Doctors, oil workers and bank employees have also joined in, with doctors reportedly refusing to serve at military hospitals.
The critical trade highway connecting Sudan with Egypt — whose authoritarian government is known to be extending support to the Sudanese military — has been blocked, a source told Peoples Dispatch.
The source said: “The security forces are stretched and outnumbered as demonstrations are being staged behind barricades erected by protesters in virtually all neighborhoods in every town and city. On being attacked by the army, protesters disperse, regroup elsewhere and block the roads with torched tires.”
Despite an internet block, protesters are finding ways to post on social media. A nationwide mobilisation is planned for October 30.
After the coup began, thousands of protesters stormed the perimeter of the Sudanese Armed Forces general command building in Khartoum, before the military fired bullets and tear gas.
As at October 27, 14 people had been killed and more than 140 injured.
The Sudanese Professionals Association (SPA), which played a leading role in the 2019 uprising against the Omar al-Bashir dictatorship, said: “[The coup leaders do not] understand that the December  Revolution is now rooted in the consciousness and will of the Sudanese people, and that the guardian of this revolution are the people who will defeat today’s coup and their struggles will not stop without the transition to a complete civilian rule.
“This coup is a continuation of the Security Forces of [al-Bashir’s] National Congress Party and its militias, which began on 11 April, 2019, with the aim of blocking the path of the December Revolution and aborting it.”
It appealed to resistance committees in all districts and “all revolutionary political, professional, rights defender’s forces in all the cities and villages of Sudan” to occupy and barricade the streets.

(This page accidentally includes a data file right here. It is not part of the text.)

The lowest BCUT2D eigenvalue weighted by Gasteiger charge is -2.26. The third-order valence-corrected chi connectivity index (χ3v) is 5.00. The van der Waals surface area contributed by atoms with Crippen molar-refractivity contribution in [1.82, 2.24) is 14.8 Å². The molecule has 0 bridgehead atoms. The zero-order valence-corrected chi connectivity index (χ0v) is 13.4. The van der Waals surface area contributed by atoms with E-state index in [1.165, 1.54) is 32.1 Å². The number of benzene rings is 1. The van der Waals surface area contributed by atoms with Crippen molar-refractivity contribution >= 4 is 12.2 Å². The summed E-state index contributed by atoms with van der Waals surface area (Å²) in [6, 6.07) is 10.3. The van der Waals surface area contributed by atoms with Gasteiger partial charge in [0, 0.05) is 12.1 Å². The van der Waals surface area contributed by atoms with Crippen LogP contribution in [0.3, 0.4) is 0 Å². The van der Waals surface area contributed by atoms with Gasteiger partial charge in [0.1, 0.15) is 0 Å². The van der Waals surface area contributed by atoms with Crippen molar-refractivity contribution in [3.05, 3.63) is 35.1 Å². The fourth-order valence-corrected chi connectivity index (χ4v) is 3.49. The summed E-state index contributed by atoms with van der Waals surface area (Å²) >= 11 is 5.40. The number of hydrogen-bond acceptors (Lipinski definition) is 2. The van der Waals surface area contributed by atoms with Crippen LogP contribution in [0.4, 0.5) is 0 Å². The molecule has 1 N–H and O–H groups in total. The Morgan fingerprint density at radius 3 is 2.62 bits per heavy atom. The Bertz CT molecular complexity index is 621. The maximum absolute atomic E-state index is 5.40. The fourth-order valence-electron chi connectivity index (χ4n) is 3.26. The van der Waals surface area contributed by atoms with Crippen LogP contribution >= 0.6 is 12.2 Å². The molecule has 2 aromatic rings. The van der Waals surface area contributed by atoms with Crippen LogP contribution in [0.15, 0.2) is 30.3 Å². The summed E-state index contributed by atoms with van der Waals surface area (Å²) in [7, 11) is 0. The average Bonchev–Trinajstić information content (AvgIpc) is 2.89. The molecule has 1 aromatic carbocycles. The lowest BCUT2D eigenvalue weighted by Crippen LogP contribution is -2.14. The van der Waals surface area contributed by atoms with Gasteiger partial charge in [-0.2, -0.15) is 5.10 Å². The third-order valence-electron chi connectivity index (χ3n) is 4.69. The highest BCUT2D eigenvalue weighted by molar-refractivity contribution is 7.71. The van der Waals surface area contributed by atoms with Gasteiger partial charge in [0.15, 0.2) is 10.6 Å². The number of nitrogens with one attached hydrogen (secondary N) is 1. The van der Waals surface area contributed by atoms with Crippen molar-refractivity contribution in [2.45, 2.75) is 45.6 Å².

It also called on people “to continue all forms of civil disobedience and complete strike until we defeat the coup reaching to what our people deserve under the flags of Freedom, Justice and Peace”.
Prime Minister Abdalla Hamdok, who was kidnapped by a military force after refusing to step aside, has been allowed to return home. However, he remains under heavy guard.
The Sudanese Workers Alliance for the Restoration of Trade Unions (SWARTU) released a statement on October 26 that read, in part: “There is no alternative but to continue the struggle, bring the downfall of the coup, mobilise our masses and achieve the complete demands and aspirations of the December revolution.
“The coup of parasitic capitalism was instigated by the warlord, Hemeti, and Burhan, the al-Bashir Security apparatus, and the rest of the warlords who traffic in the suffering of their people, and the political brokers who come in every colour and shape.
“We ask the working class worldwide to stand in solidarity with the people of Sudan.”
SWARTU called on all its members, “female and male workers, craftswomen/men, wage workers, producers and toilers in the countryside and cities … to engage in civil disobedience and a general strike until the downfall of the counterrevolution” and to “resist all bargains or deals that run contrary to the demands of the revolution”.
SWARTU called on the armed forces, police and armed groups to “abide by their duty to protect their people and align themselves with the cause of the democratic transition”.
In defiance of the state of emergency, people are in the streets at night, chanting:
“Don’t give your back to the soldiers,
The soldiers don't have your back,
Keep your back to the streets,
The streets will never betray you.”